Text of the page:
Concepts of human trafficking and contemporary forms of slavery are storming the notorious island of distant-water fisheries. Some foreign fishermen recruited overseas aboard Taiwanese fishing fleets have been reported as victims of exploitations. While a fiercer criminalization against the employers and human resources agencies is indeed necessary, there are nevertheless a considerable number of cases fallen into the grey area between human trafficking and reasonable labor standard. For instance, confiscation of passports or collective shelter under heavy surveillance arises from the responsibility charged against employers or HR agencies regarding “running-away” foreign fishermen. Becoming illegal migrant workers by abandoning their fleets seems a better solution than dealing with a human trafficker. As contradictory as the legal norms applied to the distant-water fisheries, including immigration policies, isn’t Taiwan tempting everyone to break the rules or to turn clandestine?
As the immigration debate tops policy makers’ agendas, the classical migration patterns and policies are challenged by how globalisation has transformed boarders. States, especially western democracies, attempt to find new modes of governance. They do so, notably, by involving non-state actors such as NGOs, international organisations, and private companies in their migration management policies. The growing private involvement in the migration field, long considered as a regalian prerogative of the State, poses a number of questions. Notably, migration policies are increasingly defined in international forums, and a number of internationally agreed texts define the State responsibility to protect individuals, particularly those seeking protection. This adds a global dimension to the norms States have to comply to, even when delegating. This paper aims at understanding how delegation in the migration field is apprehended by international instruments of human rights protection.
In dealing with migration a new constitutional and administrative flexibility is needed. Even administrative procedures are re-invented, as to become humane, effective, adaptive, resilient environments. They are therefore tailored on a case-by-case basis (one size doesn’t fit all), capable of being shortened or rather enlarged and extended beyond their traditional boundaries (i.e. according to a new concept of single procedure), interconnected to other procedures. This flexibility allows for smarter regulatory approaches and shows the functional side of EU’s Constitution. As the ECJ’s case law confirms, even due process rights need to be re-thought in the light of the new procedural flexibility provided by EU Law in the migration field. The paper aims at presenting the variety and novelty of these administrative procedures, raising some critical issues on the steps that still need to be put in place in order to build a greater unity and integration (and, maybe, an even closer Union).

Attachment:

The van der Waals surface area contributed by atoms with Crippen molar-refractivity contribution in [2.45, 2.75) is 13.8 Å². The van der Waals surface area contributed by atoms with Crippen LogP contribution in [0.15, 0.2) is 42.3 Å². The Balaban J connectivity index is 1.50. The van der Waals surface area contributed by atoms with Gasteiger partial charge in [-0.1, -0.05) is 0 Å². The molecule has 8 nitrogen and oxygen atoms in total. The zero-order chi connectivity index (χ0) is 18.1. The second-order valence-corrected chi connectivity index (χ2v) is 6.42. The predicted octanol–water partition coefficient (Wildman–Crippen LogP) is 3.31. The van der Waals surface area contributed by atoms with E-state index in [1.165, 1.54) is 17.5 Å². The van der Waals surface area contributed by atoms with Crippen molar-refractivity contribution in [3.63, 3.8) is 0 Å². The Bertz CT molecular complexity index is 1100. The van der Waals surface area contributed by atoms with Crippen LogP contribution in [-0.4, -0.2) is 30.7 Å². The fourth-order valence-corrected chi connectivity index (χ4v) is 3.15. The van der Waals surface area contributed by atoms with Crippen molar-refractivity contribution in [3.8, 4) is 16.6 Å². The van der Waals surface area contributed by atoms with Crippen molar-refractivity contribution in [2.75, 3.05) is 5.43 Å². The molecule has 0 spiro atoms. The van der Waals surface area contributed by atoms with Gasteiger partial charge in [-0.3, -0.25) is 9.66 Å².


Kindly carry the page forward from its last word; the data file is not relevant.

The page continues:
POLITICAL RIGHTS AND MIGRATION POLICIES
This paper aims to contribute on debates about the legal regime of political rights in migration policies. The Brazilian constitutional system establishes that nationals from other countries have the right to vote and are eligible for the majority of office positions only if attended some criteria. Two of these criteria are: a) that foreigners be residing in Brazil for at least fifteen years, without criminal condemnation; and b) in the case of nationals from Portuguese-speaking countries, that they be residing in Brazil for at least on year and do not have historical of “moral deviances”. Problems arise if considered that many foreigners that do not match these criteria effectively contribute with the development of the country, since they work, pay taxes and participate regularly in communitarian life. In an attempt to give some steps forward in the matter, the Senate is considering to allow that foreigners run for office in municipal level.
Democracy is premised on the existence of a polity with members by whom (and for whom?) democratic discourse takes place. Hence, the ECtHR's determination that democracy is the only ECHR-compatible system of governance does not in and of itself resolve the tension between, OTOH, limitations of participation in democratic self-governance, and, OTOH, demands of (universal) human rights. In turn, the ECHR is silent on citizenship criteria, reserving it to the state’s domain notwithstanding its profound and direct implications for political participation. This paper considers the function of &relationship between, political communication rights & electoral rights. If CoE states may apply a citizenship qualification to participation in (some or all of) their electoral processes, does that weaken or strengthen entitlement of aliens to political communication rights falling short of decision-making? Absent a vote, should aliens' voice be limited, too, given its (intended) effects on voters?